Willie Fontenot (center) surrounded by ExxonMobil security guards.
Willie Fontenot (center) surrounded by ExxonMobil security guards.
Stephen C. Kowal

After scoping out an ExxonMobil refinery in Baton Rouge last month, Willie Fontenot, a community liaison officer for the Louisiana attorney general’s office for 27 years, found himself faced with the option of forced retirement or getting the boot.

A longtime environmental-justice advocate, Fontenot had been accompanying a group of master’s students from Antioch New England Graduate School’s environmental-studies program on a tour of the neighborhood surrounding the facility, which in 1989 was the site of a massive explosion when a 500,000-gallon fuel-storage tank ruptured. He was showing the students an example of a neighborhood buyout — several blocks of homes near the refinery had been abandoned after the company paid their residents to relocate.

That particular controversy has long since blown over, but the ExxonMobil facility is just one of more than 50 petrochemical plants and oil refineries in the Mississippi Delta region between Baton Rogue and New Orleans, referred to by industry as “Chemical Alley” and locals as “Cancer Alley.” Louisiana has among the highest rates of cancer mortality in the nation, and many cases are concentrated in the communities near this strip of plants.

A student snaps a photo of the ExxonMobil refinery.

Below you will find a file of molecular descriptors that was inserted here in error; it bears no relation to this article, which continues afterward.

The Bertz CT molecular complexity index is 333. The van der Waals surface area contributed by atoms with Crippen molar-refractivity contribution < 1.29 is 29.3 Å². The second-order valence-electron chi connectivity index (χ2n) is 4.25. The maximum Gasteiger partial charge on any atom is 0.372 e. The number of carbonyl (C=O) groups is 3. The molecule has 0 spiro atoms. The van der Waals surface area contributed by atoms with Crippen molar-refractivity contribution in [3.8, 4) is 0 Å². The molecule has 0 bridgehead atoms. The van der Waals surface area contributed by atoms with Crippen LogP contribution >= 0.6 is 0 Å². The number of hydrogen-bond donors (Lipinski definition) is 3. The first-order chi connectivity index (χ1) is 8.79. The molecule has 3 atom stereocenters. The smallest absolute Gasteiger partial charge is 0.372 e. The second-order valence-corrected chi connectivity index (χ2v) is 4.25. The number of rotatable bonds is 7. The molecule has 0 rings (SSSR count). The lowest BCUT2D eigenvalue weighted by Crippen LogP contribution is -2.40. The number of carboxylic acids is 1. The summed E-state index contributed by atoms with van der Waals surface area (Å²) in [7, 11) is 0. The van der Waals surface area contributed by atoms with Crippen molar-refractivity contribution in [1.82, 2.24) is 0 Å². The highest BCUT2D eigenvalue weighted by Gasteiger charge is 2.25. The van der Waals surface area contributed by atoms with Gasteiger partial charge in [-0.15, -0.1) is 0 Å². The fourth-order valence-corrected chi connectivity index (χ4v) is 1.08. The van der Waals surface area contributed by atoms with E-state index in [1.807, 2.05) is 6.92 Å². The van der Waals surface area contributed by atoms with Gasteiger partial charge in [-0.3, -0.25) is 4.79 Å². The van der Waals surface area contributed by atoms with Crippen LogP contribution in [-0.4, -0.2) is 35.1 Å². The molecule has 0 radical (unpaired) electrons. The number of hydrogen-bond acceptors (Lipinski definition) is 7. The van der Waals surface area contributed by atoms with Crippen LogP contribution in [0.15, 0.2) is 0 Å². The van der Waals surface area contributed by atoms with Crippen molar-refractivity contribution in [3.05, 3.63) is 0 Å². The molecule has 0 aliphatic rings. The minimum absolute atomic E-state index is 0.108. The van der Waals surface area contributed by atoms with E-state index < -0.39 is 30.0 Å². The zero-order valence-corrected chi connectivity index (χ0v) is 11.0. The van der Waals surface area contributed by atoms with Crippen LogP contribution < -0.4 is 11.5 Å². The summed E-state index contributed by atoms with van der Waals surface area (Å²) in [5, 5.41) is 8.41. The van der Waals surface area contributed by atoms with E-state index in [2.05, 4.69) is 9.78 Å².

A student snaps a photo of the ExxonMobil refinery.
Stephen C. Kowal

The Bayou State is second only to Texas in terms of the volume of hazardous waste it generates from manufacturing, and “on a per-capita basis we have more toxic chemicals than any other state in America,” according to Florence Robinson*, a former biology professor from Southern University who won an award from the Heinz Foundation for her research correlating toxic pollution in Louisiana to the state’s demographics. “The areas in Louisiana that have the highest toxic-release discharges are well over 50 percent African-American,” said Robinson.

Fontenot has helped citizens in the Mississippi Delta and neighboring states organize more than 400 citizen groups to protect their communities against corporate polluters. “He is one of the most effective environmental-justice advocates in the region,” said Paul Templet, an environmental-studies professor at Louisiana State University in Baton Rouge. “There aren’t many people who have worked as long and hard as Willie to help people who can’t help themselves — the poorest of the poor — and that scares a lot of people in the government, especially here in Louisiana where the oil and manufacturing industries have a lot of political power.” Sierra Club President Carl Pope is also a fan: “Willie Fontenot has been a hero of mine since I met him in a bayou in 1984,” he said.

So it goes without saying that Fontenot is no stranger to ruffling corporate feathers and getting interrogated by security guards when he snoops around facilities. The latter is precisely what happened when he and the Antioch students approached the perimeter of the ExxonMobil plant. As Steven Chase, director of the Antioch environmental-studies program and leader of the student trip, recalls, “A group of rent-a-cops paid by Exxon come marching out and demanded to see the group’s IDs as the students were standing on the sidewalk snapping pictures of the facility. The guards announced that they were going to detain us and report our visit to the Department of Homeland Security.”

The rent-a-cops swoop in.
The rent-a-cops swoop in.
Stephen C. Kowal